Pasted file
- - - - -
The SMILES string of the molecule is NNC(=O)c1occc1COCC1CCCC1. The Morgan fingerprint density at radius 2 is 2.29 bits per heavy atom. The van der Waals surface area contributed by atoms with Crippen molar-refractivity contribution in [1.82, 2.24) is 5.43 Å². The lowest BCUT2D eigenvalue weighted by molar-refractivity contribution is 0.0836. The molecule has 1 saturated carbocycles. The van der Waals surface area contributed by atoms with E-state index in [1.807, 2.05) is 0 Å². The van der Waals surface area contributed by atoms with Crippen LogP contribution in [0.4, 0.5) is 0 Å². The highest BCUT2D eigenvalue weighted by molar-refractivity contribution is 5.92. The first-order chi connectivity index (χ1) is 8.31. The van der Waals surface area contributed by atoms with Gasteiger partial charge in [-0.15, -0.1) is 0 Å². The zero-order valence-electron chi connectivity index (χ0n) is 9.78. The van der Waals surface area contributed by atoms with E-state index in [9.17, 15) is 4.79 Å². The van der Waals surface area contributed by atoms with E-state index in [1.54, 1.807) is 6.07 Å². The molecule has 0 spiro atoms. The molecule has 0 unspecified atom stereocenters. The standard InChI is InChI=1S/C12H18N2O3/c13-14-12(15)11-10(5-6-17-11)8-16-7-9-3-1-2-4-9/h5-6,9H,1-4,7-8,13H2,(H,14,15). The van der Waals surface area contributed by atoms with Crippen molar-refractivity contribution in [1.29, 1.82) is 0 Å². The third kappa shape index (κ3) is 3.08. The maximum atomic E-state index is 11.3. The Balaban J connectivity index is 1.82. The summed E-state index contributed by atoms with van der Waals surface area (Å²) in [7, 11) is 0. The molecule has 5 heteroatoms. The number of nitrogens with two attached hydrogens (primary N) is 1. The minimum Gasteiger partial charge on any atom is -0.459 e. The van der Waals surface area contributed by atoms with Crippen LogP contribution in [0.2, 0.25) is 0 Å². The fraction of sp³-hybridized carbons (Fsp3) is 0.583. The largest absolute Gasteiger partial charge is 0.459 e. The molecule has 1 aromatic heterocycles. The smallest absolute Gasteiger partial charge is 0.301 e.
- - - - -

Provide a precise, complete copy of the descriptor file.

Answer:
The SMILES string of the molecule is NNC(=O)c1occc1COCC1CCCC1. The Morgan fingerprint density at radius 2 is 2.29 bits per heavy atom. The van der Waals surface area contributed by atoms with Crippen molar-refractivity contribution in [1.82, 2.24) is 5.43 Å². The lowest BCUT2D eigenvalue weighted by molar-refractivity contribution is 0.0836. The molecule has 1 saturated carbocycles. The van der Waals surface area contributed by atoms with E-state index in [1.807, 2.05) is 0 Å². The van der Waals surface area contributed by atoms with Crippen LogP contribution in [0.4, 0.5) is 0 Å². The highest BCUT2D eigenvalue weighted by molar-refractivity contribution is 5.92. The first-order chi connectivity index (χ1) is 8.31. The van der Waals surface area contributed by atoms with Gasteiger partial charge in [-0.15, -0.1) is 0 Å². The zero-order valence-electron chi connectivity index (χ0n) is 9.78. The van der Waals surface area contributed by atoms with E-state index in [9.17, 15) is 4.79 Å². The van der Waals surface area contributed by atoms with E-state index in [1.54, 1.807) is 6.07 Å². The molecule has 0 spiro atoms. The molecule has 0 unspecified atom stereocenters. The standard InChI is InChI=1S/C12H18N2O3/c13-14-12(15)11-10(5-6-17-11)8-16-7-9-3-1-2-4-9/h5-6,9H,1-4,7-8,13H2,(H,14,15). The van der Waals surface area contributed by atoms with Crippen molar-refractivity contribution in [1.29, 1.82) is 0 Å². The third kappa shape index (κ3) is 3.08. The maximum atomic E-state index is 11.3. The Balaban J connectivity index is 1.82. The summed E-state index contributed by atoms with van der Waals surface area (Å²) in [7, 11) is 0. The molecule has 5 heteroatoms. The number of nitrogens with two attached hydrogens (primary N) is 1. The minimum Gasteiger partial charge on any atom is -0.459 e. The van der Waals surface area contributed by atoms with Crippen LogP contribution in [0.2, 0.25) is 0 Å². The fraction of sp³-hybridized carbons (Fsp3) is 0.583. The largest absolute Gasteiger partial charge is 0.459 e. The molecule has 1 aromatic heterocycles. The smallest absolute Gasteiger partial charge is 0.301 e.